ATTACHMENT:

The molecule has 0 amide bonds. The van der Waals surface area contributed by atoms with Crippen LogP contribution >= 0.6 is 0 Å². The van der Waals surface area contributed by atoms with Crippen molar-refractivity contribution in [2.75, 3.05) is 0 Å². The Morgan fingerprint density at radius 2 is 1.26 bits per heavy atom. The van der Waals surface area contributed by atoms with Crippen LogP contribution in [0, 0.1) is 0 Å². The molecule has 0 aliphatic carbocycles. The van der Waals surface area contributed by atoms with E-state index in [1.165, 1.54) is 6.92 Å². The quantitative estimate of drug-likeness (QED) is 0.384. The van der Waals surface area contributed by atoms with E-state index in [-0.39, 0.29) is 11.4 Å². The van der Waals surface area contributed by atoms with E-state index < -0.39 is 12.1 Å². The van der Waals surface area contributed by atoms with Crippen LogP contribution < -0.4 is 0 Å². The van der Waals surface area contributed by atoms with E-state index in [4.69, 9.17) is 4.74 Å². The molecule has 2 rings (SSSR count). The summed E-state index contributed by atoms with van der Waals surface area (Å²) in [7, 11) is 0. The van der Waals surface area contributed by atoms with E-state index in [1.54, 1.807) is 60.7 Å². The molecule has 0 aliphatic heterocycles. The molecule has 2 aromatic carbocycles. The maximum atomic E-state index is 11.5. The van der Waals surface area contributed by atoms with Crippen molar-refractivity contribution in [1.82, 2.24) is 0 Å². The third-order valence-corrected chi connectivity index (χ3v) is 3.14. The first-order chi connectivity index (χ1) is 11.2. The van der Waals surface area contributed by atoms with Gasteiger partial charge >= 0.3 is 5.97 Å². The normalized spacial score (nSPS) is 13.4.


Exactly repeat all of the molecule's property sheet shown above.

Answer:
The molecule has 0 amide bonds. The van der Waals surface area contributed by atoms with Crippen LogP contribution >= 0.6 is 0 Å². The van der Waals surface area contributed by atoms with Crippen molar-refractivity contribution in [2.75, 3.05) is 0 Å². The Morgan fingerprint density at radius 2 is 1.26 bits per heavy atom. The van der Waals surface area contributed by atoms with Crippen LogP contribution in [0, 0.1) is 0 Å². The molecule has 0 aliphatic carbocycles. The van der Waals surface area contributed by atoms with E-state index in [1.165, 1.54) is 6.92 Å². The quantitative estimate of drug-likeness (QED) is 0.384. The van der Waals surface area contributed by atoms with E-state index in [-0.39, 0.29) is 11.4 Å². The van der Waals surface area contributed by atoms with E-state index < -0.39 is 12.1 Å². The van der Waals surface area contributed by atoms with Crippen LogP contribution < -0.4 is 0 Å². The van der Waals surface area contributed by atoms with E-state index in [4.69, 9.17) is 4.74 Å². The molecule has 2 rings (SSSR count). The summed E-state index contributed by atoms with van der Waals surface area (Å²) in [7, 11) is 0. The van der Waals surface area contributed by atoms with E-state index in [1.54, 1.807) is 60.7 Å². The molecule has 0 aliphatic heterocycles. The molecule has 2 aromatic carbocycles. The maximum atomic E-state index is 11.5. The van der Waals surface area contributed by atoms with Crippen molar-refractivity contribution in [1.82, 2.24) is 0 Å². The third-order valence-corrected chi connectivity index (χ3v) is 3.14. The first-order chi connectivity index (χ1) is 11.2. The van der Waals surface area contributed by atoms with Gasteiger partial charge >= 0.3 is 5.97 Å². The normalized spacial score (nSPS) is 13.4.